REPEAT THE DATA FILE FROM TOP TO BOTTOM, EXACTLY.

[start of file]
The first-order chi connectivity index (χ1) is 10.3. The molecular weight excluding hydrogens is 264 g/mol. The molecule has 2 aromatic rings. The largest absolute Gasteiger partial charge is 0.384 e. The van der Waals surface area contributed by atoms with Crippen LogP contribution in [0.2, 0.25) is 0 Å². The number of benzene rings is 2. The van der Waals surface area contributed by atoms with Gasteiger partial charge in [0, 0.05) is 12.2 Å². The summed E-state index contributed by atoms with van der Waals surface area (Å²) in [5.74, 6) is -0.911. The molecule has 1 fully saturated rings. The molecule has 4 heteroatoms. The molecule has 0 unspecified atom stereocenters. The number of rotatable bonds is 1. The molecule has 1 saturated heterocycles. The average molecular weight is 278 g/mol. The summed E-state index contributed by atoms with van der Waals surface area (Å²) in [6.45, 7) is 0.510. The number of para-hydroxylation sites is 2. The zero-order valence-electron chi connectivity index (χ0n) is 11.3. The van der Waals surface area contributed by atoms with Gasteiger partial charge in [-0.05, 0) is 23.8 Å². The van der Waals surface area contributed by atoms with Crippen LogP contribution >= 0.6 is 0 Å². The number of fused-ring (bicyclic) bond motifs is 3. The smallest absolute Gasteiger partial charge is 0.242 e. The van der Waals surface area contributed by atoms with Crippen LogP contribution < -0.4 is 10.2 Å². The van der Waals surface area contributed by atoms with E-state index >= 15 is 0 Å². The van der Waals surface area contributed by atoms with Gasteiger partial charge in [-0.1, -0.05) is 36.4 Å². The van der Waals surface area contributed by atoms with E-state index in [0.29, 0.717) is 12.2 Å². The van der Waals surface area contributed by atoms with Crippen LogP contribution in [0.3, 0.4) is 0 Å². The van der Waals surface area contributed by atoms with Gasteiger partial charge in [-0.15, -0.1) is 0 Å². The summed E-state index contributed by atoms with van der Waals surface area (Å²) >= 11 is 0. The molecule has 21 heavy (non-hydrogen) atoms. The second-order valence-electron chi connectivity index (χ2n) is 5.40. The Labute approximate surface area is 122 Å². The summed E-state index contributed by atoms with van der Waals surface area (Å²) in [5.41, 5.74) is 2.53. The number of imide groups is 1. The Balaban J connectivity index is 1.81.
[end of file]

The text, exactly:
The first-order chi connectivity index (χ1) is 10.3. The molecular weight excluding hydrogens is 264 g/mol. The molecule has 2 aromatic rings. The largest absolute Gasteiger partial charge is 0.384 e. The van der Waals surface area contributed by atoms with Crippen LogP contribution in [0.2, 0.25) is 0 Å². The number of benzene rings is 2. The van der Waals surface area contributed by atoms with Gasteiger partial charge in [0, 0.05) is 12.2 Å². The summed E-state index contributed by atoms with van der Waals surface area (Å²) in [5.74, 6) is -0.911. The molecule has 1 fully saturated rings. The molecule has 4 heteroatoms. The molecule has 0 unspecified atom stereocenters. The number of rotatable bonds is 1. The molecule has 1 saturated heterocycles. The average molecular weight is 278 g/mol. The summed E-state index contributed by atoms with van der Waals surface area (Å²) in [6.45, 7) is 0.510. The number of para-hydroxylation sites is 2. The zero-order valence-electron chi connectivity index (χ0n) is 11.3. The van der Waals surface area contributed by atoms with Gasteiger partial charge in [-0.05, 0) is 23.8 Å². The van der Waals surface area contributed by atoms with Crippen LogP contribution >= 0.6 is 0 Å². The number of fused-ring (bicyclic) bond motifs is 3. The smallest absolute Gasteiger partial charge is 0.242 e. The van der Waals surface area contributed by atoms with Crippen LogP contribution < -0.4 is 10.2 Å². The van der Waals surface area contributed by atoms with E-state index >= 15 is 0 Å². The van der Waals surface area contributed by atoms with Gasteiger partial charge in [-0.1, -0.05) is 36.4 Å². The van der Waals surface area contributed by atoms with E-state index in [0.29, 0.717) is 12.2 Å². The van der Waals surface area contributed by atoms with Crippen LogP contribution in [0.3, 0.4) is 0 Å². The van der Waals surface area contributed by atoms with Gasteiger partial charge in [-0.15, -0.1) is 0 Å². The summed E-state index contributed by atoms with van der Waals surface area (Å²) >= 11 is 0. The molecule has 21 heavy (non-hydrogen) atoms. The second-order valence-electron chi connectivity index (χ2n) is 5.40. The Labute approximate surface area is 122 Å². The summed E-state index contributed by atoms with van der Waals surface area (Å²) in [5.41, 5.74) is 2.53. The number of imide groups is 1. The Balaban J connectivity index is 1.81.